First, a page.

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How about 0% ROI?

  • January 01 1999, 1:00am EST

I recently had the pleasure of participating in an extended Q&A session with about 400 data warehousing professionals at The Data Warehousing Institute's Orlando conference. The attendees and moderators Richard Rist and Wayne Eckerson asked the questions while Pieter Mimno, Bob Craig, Ken Rudin, Michael Haisten, Ralph Kimball, Claudia Imhoff, the irrepressible duo of Neil Raden and Herb Edelstein, and I provided the responses. While the range of topics covered was very diverse, I found one quite striking ­ the topic of measuring return on investment (ROI) from data warehouse systems. The initial question related to establishing ROI to justify a data warehouse/data mart system, which is the traditional place and time for this topic to arise. As a follow-up to the question, Richard Rist conducted an impromptu survey of the audience and found that around twenty had attempted to project an ROI before they built their systems. Remarkably, no more than a handful had attempted to measure the actual ROI of their systems once they were up and running.

There has been some questioning by the theorist community of using ROI as a measurement, with no less than Bill Inmon weighing in with the opinion (in a keynote speech a few months ago) that ROI is not a valid measurement of data warehouse success. In Bill's view, using ROI as a metric isn't valid because you "can't measure it until the data warehouse is complete." This being a room and panel full of practitioners, I didn't hear anyone echo Bill's unique opinion. We all knew, all too well, that a data warehouse system is never "complete," and most businesses consider some form of financial analysis of real-world multi-million dollar investments a viable and necessary evaluation criterion.

From the "in the trenches" perspective, the audience and panel brought up some key thoughts to ponder regarding projecting and/or measuring the ROI of your data warehouse/data mart system:

1. First, if you're going to base the justification of your system on a financial measurement like ROI, you'd better be building something measurable. A data mart built to improve customer satisfaction will be hard pressed to measure a finite ROI, whereas a data mart built to support a sales force automation (SFA) application stands a reasonable chance of capturing discrete metrics that can be turned into a meaningful financial analysis.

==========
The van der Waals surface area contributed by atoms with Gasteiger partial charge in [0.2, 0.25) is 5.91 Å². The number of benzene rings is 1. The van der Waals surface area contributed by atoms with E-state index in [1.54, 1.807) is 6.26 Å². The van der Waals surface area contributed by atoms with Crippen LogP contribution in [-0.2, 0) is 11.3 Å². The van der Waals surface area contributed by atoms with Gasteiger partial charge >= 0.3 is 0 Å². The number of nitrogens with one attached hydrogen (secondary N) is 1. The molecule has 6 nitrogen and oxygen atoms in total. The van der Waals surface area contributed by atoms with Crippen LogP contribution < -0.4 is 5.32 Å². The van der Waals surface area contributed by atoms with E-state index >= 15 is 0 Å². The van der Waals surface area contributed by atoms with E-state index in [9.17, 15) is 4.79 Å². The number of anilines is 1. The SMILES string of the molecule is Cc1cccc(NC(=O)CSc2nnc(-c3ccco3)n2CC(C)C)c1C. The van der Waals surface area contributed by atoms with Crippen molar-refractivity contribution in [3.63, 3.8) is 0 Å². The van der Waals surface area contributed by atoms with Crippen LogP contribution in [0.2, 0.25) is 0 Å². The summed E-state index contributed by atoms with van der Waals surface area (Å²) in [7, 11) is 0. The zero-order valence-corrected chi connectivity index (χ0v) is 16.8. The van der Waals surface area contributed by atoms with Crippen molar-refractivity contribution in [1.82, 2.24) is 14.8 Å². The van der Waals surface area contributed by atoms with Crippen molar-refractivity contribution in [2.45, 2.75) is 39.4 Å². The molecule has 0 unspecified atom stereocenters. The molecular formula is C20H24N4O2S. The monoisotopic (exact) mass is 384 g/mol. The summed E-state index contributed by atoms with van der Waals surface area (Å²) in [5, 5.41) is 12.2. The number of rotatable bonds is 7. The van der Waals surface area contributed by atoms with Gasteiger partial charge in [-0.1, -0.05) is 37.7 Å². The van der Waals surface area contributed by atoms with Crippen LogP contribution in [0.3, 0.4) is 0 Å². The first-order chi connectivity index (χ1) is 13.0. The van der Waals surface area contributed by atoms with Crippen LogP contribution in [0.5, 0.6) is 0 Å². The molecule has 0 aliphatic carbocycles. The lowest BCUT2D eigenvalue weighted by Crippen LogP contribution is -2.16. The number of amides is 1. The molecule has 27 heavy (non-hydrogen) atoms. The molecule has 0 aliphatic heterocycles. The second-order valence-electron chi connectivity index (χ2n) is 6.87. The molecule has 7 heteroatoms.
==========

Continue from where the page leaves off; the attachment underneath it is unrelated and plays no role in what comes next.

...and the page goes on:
2. Secondly, there is the problem of how you are going to actually construct your ROI formula. Many IT practitioners consider ROI a single, one-time expense and a single, aggregate return of increased revenue or decreased costs. The worlds of data warehousing and financial analysis are much more complex than this simple vision. Data warehouse systems, as the panel was quick to point out, are never-ending investments. This brings the challenge of how to project the ongoing outflows related to system maintenance and growth. How do you calculate the net present value (NPV) of something that you can't begin to predict the volatility of in the first place? Couple this with a very irregular return, instead of the steady, even inflows of a more common income stream, and the basic financial calculation becomes much more complex than the typical IT analysis. You are best to hook up with a qualified financial analyst and delve deep into the financial functions of your favorite spreadsheet.

3. The panel also brought to light several corollary measurements to ROI, such as the opportunity cost of investing in the data warehouse/data mart system in the first place. In your ROI calculations, you must also present the calculation of what the return would have been had the funds not been invested in your project, but invested in other opportunities. An associated measure is the cost of doing nothing at all. While you're not building a data warehouse system, what is the cost associated with the fact that all of your competitors are?

4. Another metric to ponder is the "functional ROI." This relates to the functions and processes that are altered and enabled by a data warehouse/data mart system. What functions and processes will exist in the enterprise that did not or could not exist before? What is the economic or competitive value of these functions and processes? What is the value of being able to tell good business from bad business, of knowing the exact inventory turn related to promotions, or of understanding the relationships between training programs and accident rates?

While many well-meaning data warehousing teams are quick to quote industry studies that proclaim 400-500 percent ROI for data warehousing systems, you would be well advised to tread carefully on that thin ice. The sample sets were self- selective and the methodology flawed (be sure to read the footnotes). In the end, I believe that a valid ROI measurement for data warehouse systems consists of several measures: pure financial ROI, opportunity cost, "do nothing" cost and a "functional ROI." In the real world, your financial ROI may be 0%, but the overall return of all the measures can easily be well over 100%. Taken together, these measures will allow your enterprise to make an informed decision on the investment in, or the ongoing value of, your data warehouse/data mart system.

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